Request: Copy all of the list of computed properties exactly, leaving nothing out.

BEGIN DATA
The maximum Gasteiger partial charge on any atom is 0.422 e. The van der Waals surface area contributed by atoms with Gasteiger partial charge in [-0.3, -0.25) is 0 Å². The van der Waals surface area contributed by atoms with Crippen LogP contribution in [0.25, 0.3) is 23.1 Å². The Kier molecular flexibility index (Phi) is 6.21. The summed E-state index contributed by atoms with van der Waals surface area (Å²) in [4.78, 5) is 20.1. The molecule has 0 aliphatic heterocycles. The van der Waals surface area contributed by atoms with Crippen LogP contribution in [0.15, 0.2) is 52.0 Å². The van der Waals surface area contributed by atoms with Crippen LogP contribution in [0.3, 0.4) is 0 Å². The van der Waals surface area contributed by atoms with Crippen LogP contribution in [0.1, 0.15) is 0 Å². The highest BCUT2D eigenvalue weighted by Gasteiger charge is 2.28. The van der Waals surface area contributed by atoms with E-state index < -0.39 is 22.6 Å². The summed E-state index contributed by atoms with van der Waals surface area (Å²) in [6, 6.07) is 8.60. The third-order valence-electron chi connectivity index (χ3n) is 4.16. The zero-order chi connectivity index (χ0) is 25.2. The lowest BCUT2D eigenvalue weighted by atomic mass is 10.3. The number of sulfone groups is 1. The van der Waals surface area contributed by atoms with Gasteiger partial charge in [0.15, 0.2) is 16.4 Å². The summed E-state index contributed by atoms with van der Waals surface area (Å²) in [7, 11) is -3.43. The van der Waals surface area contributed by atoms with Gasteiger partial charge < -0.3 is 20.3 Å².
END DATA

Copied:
The maximum Gasteiger partial charge on any atom is 0.422 e. The van der Waals surface area contributed by atoms with Gasteiger partial charge in [-0.3, -0.25) is 0 Å². The van der Waals surface area contributed by atoms with Crippen LogP contribution in [0.25, 0.3) is 23.1 Å². The Kier molecular flexibility index (Phi) is 6.21. The summed E-state index contributed by atoms with van der Waals surface area (Å²) in [4.78, 5) is 20.1. The molecule has 0 aliphatic heterocycles. The van der Waals surface area contributed by atoms with Crippen LogP contribution in [0.15, 0.2) is 52.0 Å². The van der Waals surface area contributed by atoms with Crippen LogP contribution in [0.3, 0.4) is 0 Å². The van der Waals surface area contributed by atoms with Crippen LogP contribution in [0.1, 0.15) is 0 Å². The highest BCUT2D eigenvalue weighted by Gasteiger charge is 2.28. The van der Waals surface area contributed by atoms with E-state index < -0.39 is 22.6 Å². The summed E-state index contributed by atoms with van der Waals surface area (Å²) in [6, 6.07) is 8.60. The third-order valence-electron chi connectivity index (χ3n) is 4.16. The zero-order chi connectivity index (χ0) is 25.2. The lowest BCUT2D eigenvalue weighted by atomic mass is 10.3. The number of sulfone groups is 1. The van der Waals surface area contributed by atoms with Gasteiger partial charge in [0.15, 0.2) is 16.4 Å². The summed E-state index contributed by atoms with van der Waals surface area (Å²) in [7, 11) is -3.43. The van der Waals surface area contributed by atoms with Gasteiger partial charge < -0.3 is 20.3 Å².